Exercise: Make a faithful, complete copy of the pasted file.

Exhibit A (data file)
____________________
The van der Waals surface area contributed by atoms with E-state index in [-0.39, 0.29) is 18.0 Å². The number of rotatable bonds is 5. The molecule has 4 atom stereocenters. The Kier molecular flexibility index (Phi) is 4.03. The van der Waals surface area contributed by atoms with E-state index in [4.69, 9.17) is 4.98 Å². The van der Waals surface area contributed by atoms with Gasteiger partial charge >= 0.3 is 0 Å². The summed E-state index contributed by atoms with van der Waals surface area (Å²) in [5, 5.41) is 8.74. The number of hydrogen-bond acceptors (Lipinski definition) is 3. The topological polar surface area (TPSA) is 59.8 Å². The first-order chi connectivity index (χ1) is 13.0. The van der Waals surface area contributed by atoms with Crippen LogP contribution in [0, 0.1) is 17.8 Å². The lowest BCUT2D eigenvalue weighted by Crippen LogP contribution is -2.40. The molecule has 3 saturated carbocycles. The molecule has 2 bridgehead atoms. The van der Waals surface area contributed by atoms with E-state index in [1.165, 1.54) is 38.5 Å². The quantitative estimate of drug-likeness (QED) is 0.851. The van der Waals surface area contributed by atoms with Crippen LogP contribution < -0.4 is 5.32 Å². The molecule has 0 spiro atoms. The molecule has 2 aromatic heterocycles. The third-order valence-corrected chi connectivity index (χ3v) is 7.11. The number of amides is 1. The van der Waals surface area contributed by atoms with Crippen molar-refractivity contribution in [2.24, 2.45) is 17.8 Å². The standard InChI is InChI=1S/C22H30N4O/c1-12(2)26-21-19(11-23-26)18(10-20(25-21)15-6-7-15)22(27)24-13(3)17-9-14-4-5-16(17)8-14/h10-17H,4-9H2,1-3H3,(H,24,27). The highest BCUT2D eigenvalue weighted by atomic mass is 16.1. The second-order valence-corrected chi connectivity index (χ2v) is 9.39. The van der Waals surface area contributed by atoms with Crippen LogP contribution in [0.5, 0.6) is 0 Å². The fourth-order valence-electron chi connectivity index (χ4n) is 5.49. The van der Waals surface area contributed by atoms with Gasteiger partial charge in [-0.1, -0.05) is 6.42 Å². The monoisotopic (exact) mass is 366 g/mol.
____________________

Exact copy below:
The van der Waals surface area contributed by atoms with E-state index in [-0.39, 0.29) is 18.0 Å². The number of rotatable bonds is 5. The molecule has 4 atom stereocenters. The Kier molecular flexibility index (Phi) is 4.03. The van der Waals surface area contributed by atoms with E-state index in [4.69, 9.17) is 4.98 Å². The van der Waals surface area contributed by atoms with Gasteiger partial charge >= 0.3 is 0 Å². The summed E-state index contributed by atoms with van der Waals surface area (Å²) in [5, 5.41) is 8.74. The number of hydrogen-bond acceptors (Lipinski definition) is 3. The topological polar surface area (TPSA) is 59.8 Å². The first-order chi connectivity index (χ1) is 13.0. The van der Waals surface area contributed by atoms with Crippen LogP contribution in [0, 0.1) is 17.8 Å². The lowest BCUT2D eigenvalue weighted by Crippen LogP contribution is -2.40. The molecule has 3 saturated carbocycles. The molecule has 2 bridgehead atoms. The van der Waals surface area contributed by atoms with E-state index in [1.165, 1.54) is 38.5 Å². The quantitative estimate of drug-likeness (QED) is 0.851. The van der Waals surface area contributed by atoms with Crippen LogP contribution < -0.4 is 5.32 Å². The molecule has 0 spiro atoms. The molecule has 2 aromatic heterocycles. The third-order valence-corrected chi connectivity index (χ3v) is 7.11. The number of amides is 1. The van der Waals surface area contributed by atoms with Crippen molar-refractivity contribution in [2.24, 2.45) is 17.8 Å². The standard InChI is InChI=1S/C22H30N4O/c1-12(2)26-21-19(11-23-26)18(10-20(25-21)15-6-7-15)22(27)24-13(3)17-9-14-4-5-16(17)8-14/h10-17H,4-9H2,1-3H3,(H,24,27). The highest BCUT2D eigenvalue weighted by atomic mass is 16.1. The second-order valence-corrected chi connectivity index (χ2v) is 9.39. The van der Waals surface area contributed by atoms with Crippen LogP contribution in [0.5, 0.6) is 0 Å². The fourth-order valence-electron chi connectivity index (χ4n) is 5.49. The van der Waals surface area contributed by atoms with Gasteiger partial charge in [-0.1, -0.05) is 6.42 Å². The monoisotopic (exact) mass is 366 g/mol.